The Book of Shane

The Book of ShaneSpirit Animals Special Edition: Short Stories

Written by Nick Eliopulos

The idea of this book is great. I started out really excited. Animals and people bonded together is a neat way for humans to share animal characteristics. Getting the powers of the animals by using talisman is a convenient and somewhat reasonable way of transferring powers quickly when they are needed. Getting kids to read stories and then play games on the computer related to the book is motivational and an interactive way for kids to read and connect books to video games. This is an adventurous story that many children will love. As an adult reader I didn’t really care for it.
The biggest issue is that the writing jumps from one thought to another. Maybe if the reader had read the whole series then things would fall into place easier. Maybe this was not a good book to start the series with. Too much is either history from other books, or incomplete thoughts. Utah author Brandon Mull started writing the series. He is not currently writing this series, but he mapped out much of the land and peoples. Unfortunately, many things in this book are done for convenience. There are huge leaps from one thought to a completely unrelated event in the story. Maybe the computer game would help fill them in, but then the writing is incomplete. Maybe the series makes more sense if one has read all of them. But then I’m back to thinking that this story is incomplete.
There are good portions to the book. The hero, Shane, is able to use animals powers by summing their skills when he puts on a talisman. That’s a great trick. I bet Batman is jealous. Thinking about how a person gains their spirit animal is interesting but not really well spelled out. Bonding makes a human sick. Shane discovers that bile can be used so the person doesn’t get sick, but then there are consequences to that.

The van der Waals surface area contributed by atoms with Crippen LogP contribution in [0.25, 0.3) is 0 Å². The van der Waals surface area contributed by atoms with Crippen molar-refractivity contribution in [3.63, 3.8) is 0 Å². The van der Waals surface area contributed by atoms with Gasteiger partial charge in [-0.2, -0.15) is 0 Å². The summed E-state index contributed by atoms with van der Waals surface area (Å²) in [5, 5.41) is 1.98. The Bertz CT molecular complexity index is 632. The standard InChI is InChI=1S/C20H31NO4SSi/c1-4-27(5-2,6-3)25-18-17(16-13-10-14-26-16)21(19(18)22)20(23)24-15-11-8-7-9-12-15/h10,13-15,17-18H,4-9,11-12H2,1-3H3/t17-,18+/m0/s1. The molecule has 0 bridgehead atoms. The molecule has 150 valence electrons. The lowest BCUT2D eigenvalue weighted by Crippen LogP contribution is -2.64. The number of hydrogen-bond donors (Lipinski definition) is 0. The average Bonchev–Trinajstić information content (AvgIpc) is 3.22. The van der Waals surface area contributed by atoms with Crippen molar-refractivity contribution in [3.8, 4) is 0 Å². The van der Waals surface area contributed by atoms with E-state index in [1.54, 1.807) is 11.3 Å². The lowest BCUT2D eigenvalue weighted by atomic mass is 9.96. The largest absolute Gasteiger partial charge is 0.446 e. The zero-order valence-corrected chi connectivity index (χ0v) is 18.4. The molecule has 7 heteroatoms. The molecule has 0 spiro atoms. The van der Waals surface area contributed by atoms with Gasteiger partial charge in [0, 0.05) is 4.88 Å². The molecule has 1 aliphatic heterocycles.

There are a lot of platitudes in the story that tell the readers to be their best, follow their heart, do the right thing, and other popular morals. There are statements meant to be profound, and allow the reader to think. For example, on page 140 Yumaris says that, “We adults feed our children a steady diet of poison, and then we’re surprised to find they’ve grown up to be poisonous.” Okay, that is an interesting thing to think about, it just didn’t have a lot to do with the story. Shane runs toward his problems. That provides a good role model. Like I said, many children will like this book.
Since this is a library book, and each code can be used only once I’m not sure what readers will do with used or library copies. The computer interaction will be taken away, and parts of the story seem like they would be very related to the video game.
The idea of moving between a game and a book is great. I’m sure some readers will really enjoy this format. It just didn’t do a lot for me. By the end of the book I no longer cared what happened. I just wanted it to end. Since it is a New York Times Bestselling Series I would guess not a lot of people agree with me.

Review by Cheryl Baker, Teacher, Mill Creek Elementary
Rating: ★★★✩✩ (3 stars)
Interest Level: Grades 3-6

Spirit Animals Special Edition: Short Stories
The Book of Shane
Written by Nick Eliopulos
Scholastic Inc.
186 pages
Release Date: 2015

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